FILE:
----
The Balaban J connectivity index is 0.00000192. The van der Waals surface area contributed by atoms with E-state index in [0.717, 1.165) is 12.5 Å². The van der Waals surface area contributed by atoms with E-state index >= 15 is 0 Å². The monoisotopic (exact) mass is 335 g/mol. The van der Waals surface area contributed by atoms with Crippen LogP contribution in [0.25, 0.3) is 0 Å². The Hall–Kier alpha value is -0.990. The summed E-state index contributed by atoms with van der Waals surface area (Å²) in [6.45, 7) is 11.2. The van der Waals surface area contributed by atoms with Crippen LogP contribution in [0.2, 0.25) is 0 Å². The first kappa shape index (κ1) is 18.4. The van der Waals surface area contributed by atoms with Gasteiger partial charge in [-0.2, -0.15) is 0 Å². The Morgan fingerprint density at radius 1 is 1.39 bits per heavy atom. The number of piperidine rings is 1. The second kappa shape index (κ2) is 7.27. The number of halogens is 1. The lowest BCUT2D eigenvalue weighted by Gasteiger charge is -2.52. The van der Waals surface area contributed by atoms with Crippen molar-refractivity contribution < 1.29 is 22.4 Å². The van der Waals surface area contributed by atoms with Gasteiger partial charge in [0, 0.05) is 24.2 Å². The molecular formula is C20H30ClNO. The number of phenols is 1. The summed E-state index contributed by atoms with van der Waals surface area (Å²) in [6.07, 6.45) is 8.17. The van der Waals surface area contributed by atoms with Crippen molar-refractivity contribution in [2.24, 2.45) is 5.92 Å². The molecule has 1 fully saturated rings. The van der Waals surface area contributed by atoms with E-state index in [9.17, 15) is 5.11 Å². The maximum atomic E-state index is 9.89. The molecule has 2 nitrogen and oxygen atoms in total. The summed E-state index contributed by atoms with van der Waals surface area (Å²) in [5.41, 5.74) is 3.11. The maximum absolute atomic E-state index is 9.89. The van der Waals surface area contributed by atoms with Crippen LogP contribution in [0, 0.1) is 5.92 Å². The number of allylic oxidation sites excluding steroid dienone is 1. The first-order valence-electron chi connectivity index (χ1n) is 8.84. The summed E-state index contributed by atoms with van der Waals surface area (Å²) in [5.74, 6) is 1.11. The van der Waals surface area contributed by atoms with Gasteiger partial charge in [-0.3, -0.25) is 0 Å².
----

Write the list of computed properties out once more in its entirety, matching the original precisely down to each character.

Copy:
The Balaban J connectivity index is 0.00000192. The van der Waals surface area contributed by atoms with E-state index in [0.717, 1.165) is 12.5 Å². The van der Waals surface area contributed by atoms with E-state index >= 15 is 0 Å². The monoisotopic (exact) mass is 335 g/mol. The van der Waals surface area contributed by atoms with Crippen LogP contribution in [0.25, 0.3) is 0 Å². The Hall–Kier alpha value is -0.990. The summed E-state index contributed by atoms with van der Waals surface area (Å²) in [6.45, 7) is 11.2. The van der Waals surface area contributed by atoms with Crippen LogP contribution in [0.2, 0.25) is 0 Å². The first kappa shape index (κ1) is 18.4. The van der Waals surface area contributed by atoms with Gasteiger partial charge in [-0.2, -0.15) is 0 Å². The Morgan fingerprint density at radius 1 is 1.39 bits per heavy atom. The number of piperidine rings is 1. The second kappa shape index (κ2) is 7.27. The number of halogens is 1. The lowest BCUT2D eigenvalue weighted by Gasteiger charge is -2.52. The van der Waals surface area contributed by atoms with Crippen molar-refractivity contribution < 1.29 is 22.4 Å². The van der Waals surface area contributed by atoms with Gasteiger partial charge in [0, 0.05) is 24.2 Å². The molecular formula is C20H30ClNO. The number of phenols is 1. The summed E-state index contributed by atoms with van der Waals surface area (Å²) in [6.07, 6.45) is 8.17. The van der Waals surface area contributed by atoms with Crippen molar-refractivity contribution in [2.24, 2.45) is 5.92 Å². The molecule has 1 fully saturated rings. The van der Waals surface area contributed by atoms with E-state index in [9.17, 15) is 5.11 Å². The maximum atomic E-state index is 9.89. The molecule has 2 nitrogen and oxygen atoms in total. The summed E-state index contributed by atoms with van der Waals surface area (Å²) in [5.41, 5.74) is 3.11. The maximum absolute atomic E-state index is 9.89. The van der Waals surface area contributed by atoms with Crippen LogP contribution in [0, 0.1) is 5.92 Å². The number of allylic oxidation sites excluding steroid dienone is 1. The first-order valence-electron chi connectivity index (χ1n) is 8.84. The summed E-state index contributed by atoms with van der Waals surface area (Å²) in [5.74, 6) is 1.11. The van der Waals surface area contributed by atoms with Gasteiger partial charge in [-0.3, -0.25) is 0 Å².